Accepted answer

If you just want straight-line error bars (without top and bottom horizontal lines), yes, you could use an area or line generator (only area generators have y0/y1 methods).

However, you wouldn't call the path generator on all the data at once, you would have to create a selection of paths joined to the data, and then pass the data object as a one (area generator) or two-point (line generator) array to the generator function.

This should work:

var errorBarArea = d3.svg.area()
    .x(function(d) {return x(d.state); })
    .y0(function(d) {return y(d.value -; })
    .y1(function(d) {return y(d.value +; })

var errorBarSVG ="body").append("svg")

var errorBars = errorBarSVG.selectAll("path")


errorBars.attr("d", function(d){return errorBarArea([d]);}) 
             //turn the data into a one-element array 
             //and pass it to the area function
    .attr("stroke", "red")
    .attr("stroke-width", 1.5);

This will create a zero-width area path for each bar, connecting the +/- points in a straight line.

If you used a line generator function, you would have to calculate the top and bottom Y-values when you turned the data into an array:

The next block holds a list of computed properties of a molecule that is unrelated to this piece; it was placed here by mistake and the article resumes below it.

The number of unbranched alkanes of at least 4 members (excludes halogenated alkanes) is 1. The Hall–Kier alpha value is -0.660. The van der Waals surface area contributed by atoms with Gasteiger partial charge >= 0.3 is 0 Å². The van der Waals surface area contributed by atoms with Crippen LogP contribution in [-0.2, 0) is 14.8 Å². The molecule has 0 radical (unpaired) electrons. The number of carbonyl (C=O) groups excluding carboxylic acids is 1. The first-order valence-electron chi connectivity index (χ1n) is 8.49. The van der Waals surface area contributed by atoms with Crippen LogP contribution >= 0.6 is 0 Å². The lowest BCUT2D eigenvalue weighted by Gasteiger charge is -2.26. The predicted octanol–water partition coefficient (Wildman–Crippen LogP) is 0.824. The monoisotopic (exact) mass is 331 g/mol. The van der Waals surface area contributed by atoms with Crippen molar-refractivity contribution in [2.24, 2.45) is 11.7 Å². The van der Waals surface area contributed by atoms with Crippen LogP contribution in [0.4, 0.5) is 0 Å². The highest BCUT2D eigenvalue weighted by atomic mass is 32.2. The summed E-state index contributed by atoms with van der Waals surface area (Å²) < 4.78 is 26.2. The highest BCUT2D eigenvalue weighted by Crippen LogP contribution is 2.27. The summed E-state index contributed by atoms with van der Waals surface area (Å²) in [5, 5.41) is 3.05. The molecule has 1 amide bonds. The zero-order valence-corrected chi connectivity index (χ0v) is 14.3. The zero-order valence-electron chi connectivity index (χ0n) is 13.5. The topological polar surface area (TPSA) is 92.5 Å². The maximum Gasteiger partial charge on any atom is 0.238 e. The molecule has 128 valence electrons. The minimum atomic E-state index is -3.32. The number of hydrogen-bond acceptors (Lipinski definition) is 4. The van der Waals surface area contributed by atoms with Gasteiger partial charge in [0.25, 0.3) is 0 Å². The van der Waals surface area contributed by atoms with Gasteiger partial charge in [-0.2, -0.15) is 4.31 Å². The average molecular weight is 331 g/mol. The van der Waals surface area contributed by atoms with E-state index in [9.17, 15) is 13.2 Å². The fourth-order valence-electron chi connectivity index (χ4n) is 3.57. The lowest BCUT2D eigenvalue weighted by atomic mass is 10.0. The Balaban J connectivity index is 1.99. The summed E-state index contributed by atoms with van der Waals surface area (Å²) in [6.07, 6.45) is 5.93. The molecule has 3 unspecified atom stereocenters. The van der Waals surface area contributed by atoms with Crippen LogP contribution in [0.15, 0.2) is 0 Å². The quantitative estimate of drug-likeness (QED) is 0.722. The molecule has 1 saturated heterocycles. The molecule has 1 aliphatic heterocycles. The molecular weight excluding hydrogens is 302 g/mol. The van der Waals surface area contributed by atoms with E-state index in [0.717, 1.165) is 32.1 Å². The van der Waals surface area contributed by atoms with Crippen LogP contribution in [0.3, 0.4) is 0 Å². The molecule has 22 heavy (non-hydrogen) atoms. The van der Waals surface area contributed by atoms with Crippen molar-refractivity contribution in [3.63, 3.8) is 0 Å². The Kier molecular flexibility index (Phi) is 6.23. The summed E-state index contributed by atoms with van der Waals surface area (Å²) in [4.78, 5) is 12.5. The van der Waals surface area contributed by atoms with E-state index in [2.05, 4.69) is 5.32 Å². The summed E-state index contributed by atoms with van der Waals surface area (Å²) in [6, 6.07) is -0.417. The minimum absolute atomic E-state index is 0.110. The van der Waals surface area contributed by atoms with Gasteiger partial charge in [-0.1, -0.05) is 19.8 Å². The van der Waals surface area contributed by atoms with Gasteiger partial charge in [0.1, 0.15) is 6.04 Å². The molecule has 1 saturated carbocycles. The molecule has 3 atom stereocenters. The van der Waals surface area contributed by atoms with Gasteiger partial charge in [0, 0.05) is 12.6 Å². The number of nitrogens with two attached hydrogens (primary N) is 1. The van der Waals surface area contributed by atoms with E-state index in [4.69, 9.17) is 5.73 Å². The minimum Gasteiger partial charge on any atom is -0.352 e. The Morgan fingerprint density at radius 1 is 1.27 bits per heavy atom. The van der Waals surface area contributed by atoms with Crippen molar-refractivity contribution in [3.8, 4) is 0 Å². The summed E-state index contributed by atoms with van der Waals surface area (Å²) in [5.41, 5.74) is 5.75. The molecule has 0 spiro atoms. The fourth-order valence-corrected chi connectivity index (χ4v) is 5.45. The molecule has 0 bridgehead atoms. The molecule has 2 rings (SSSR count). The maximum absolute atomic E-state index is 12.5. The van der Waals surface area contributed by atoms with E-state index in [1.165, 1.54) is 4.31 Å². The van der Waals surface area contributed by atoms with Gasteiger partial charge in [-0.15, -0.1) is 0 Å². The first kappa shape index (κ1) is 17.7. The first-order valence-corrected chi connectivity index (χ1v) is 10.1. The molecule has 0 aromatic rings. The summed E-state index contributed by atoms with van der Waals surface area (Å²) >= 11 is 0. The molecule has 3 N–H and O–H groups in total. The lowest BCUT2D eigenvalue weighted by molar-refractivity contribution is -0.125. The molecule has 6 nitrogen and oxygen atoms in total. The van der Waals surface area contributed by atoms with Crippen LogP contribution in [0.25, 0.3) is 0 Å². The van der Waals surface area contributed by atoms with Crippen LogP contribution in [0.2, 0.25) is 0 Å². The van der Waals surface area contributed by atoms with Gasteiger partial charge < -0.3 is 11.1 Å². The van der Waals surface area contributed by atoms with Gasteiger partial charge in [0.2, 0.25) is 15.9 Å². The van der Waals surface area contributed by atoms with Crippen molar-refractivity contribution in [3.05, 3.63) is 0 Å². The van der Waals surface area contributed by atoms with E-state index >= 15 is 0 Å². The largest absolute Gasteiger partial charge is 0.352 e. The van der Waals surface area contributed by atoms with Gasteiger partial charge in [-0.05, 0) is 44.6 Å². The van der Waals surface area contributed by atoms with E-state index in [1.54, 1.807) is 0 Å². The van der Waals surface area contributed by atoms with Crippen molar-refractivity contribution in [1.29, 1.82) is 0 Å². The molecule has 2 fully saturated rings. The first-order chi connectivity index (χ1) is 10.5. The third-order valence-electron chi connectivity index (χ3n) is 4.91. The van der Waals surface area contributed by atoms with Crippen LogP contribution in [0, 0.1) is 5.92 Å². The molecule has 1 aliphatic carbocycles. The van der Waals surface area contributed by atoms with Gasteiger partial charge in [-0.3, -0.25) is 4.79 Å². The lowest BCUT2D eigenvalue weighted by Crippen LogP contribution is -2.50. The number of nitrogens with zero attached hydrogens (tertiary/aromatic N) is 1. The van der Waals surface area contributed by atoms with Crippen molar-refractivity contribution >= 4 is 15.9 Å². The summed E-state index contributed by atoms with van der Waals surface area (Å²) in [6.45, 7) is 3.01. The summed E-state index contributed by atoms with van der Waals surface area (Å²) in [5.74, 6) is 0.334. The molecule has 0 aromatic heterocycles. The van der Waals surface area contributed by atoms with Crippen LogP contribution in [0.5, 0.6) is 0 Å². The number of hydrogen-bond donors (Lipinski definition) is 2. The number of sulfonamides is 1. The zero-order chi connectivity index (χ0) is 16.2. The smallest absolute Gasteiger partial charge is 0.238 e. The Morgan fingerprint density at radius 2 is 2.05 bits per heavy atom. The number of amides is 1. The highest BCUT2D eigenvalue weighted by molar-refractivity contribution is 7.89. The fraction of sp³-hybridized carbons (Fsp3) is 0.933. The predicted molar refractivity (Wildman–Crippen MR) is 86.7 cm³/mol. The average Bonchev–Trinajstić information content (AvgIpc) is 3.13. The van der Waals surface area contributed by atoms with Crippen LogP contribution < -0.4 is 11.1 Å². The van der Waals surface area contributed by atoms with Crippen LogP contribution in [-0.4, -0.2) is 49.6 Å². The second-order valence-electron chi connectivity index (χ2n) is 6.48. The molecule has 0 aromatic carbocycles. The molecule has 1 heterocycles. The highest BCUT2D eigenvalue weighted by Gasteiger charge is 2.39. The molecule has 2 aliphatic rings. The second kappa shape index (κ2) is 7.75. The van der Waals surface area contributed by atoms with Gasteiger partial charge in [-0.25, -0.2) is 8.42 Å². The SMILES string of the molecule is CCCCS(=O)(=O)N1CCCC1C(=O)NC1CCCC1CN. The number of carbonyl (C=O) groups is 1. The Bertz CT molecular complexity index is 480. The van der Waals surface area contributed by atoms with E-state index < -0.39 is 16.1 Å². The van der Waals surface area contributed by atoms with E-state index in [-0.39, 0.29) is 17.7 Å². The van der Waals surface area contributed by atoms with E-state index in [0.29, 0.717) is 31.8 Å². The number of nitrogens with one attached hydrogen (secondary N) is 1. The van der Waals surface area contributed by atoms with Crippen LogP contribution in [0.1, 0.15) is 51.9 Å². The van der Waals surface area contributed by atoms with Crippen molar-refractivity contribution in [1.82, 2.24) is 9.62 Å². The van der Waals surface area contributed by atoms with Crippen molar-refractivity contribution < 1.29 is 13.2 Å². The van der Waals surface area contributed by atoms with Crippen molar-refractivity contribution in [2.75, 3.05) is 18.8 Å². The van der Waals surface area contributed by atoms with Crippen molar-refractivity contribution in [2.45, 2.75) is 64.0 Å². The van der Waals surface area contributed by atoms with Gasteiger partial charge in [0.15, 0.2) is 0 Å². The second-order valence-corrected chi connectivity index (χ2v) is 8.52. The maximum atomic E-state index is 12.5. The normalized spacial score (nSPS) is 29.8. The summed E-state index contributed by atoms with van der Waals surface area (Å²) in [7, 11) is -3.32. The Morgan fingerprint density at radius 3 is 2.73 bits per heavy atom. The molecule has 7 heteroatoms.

errorBars.attr("d", function(d){
                  return errorBarLine([{x:d.x, y:d.value -},
                                       {x:d.x, y:d.value +}]);

Alternately, you could use d3.svg.diagonal to create straight-line error bars. A diagonal function is specifically designed to take a single data object and extract start and end line points from it; you would then have to customize the source and target accessor functions to create objects like the ones in the code sample above.

However, if you want a custom-shaped error bar with horizontal top and bottom lines, you'll need to write your own function to create the path "d" attribute based on a data object. I discuss doing that in this answer, for an error bar the shape would actually be much simpler, since it's all just straight lines. You might find this tutorial on the path directions syntax a useful reference.

Finally, you might also want to re-write your bar chart code so that each bar is represented by a <g> element joined to the data, and then you append both the rectangle and the error bar path within it without calculating separate data joins.

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